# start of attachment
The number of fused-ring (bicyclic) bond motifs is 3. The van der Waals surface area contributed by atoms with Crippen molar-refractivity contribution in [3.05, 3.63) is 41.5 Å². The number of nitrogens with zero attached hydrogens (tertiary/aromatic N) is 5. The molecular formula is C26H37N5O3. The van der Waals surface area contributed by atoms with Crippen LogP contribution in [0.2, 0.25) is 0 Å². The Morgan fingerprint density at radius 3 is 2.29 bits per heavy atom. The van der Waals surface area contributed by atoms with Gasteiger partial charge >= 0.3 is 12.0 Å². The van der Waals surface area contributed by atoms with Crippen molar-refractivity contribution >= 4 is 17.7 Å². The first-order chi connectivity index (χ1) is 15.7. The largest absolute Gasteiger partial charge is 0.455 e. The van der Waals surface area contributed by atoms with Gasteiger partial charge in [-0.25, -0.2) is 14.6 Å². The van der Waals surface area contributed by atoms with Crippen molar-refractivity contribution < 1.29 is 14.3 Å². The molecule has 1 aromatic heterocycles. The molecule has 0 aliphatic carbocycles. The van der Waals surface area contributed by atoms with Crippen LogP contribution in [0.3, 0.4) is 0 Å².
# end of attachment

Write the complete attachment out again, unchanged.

The number of fused-ring (bicyclic) bond motifs is 3. The van der Waals surface area contributed by atoms with Crippen molar-refractivity contribution in [3.05, 3.63) is 41.5 Å². The number of nitrogens with zero attached hydrogens (tertiary/aromatic N) is 5. The molecular formula is C26H37N5O3. The van der Waals surface area contributed by atoms with Crippen LogP contribution in [0.2, 0.25) is 0 Å². The Morgan fingerprint density at radius 3 is 2.29 bits per heavy atom. The van der Waals surface area contributed by atoms with Gasteiger partial charge >= 0.3 is 12.0 Å². The van der Waals surface area contributed by atoms with Crippen molar-refractivity contribution >= 4 is 17.7 Å². The first-order chi connectivity index (χ1) is 15.7. The largest absolute Gasteiger partial charge is 0.455 e. The van der Waals surface area contributed by atoms with Gasteiger partial charge in [-0.25, -0.2) is 14.6 Å². The van der Waals surface area contributed by atoms with Crippen molar-refractivity contribution < 1.29 is 14.3 Å². The molecule has 1 aromatic heterocycles. The molecule has 0 aliphatic carbocycles. The van der Waals surface area contributed by atoms with Crippen LogP contribution in [0.3, 0.4) is 0 Å².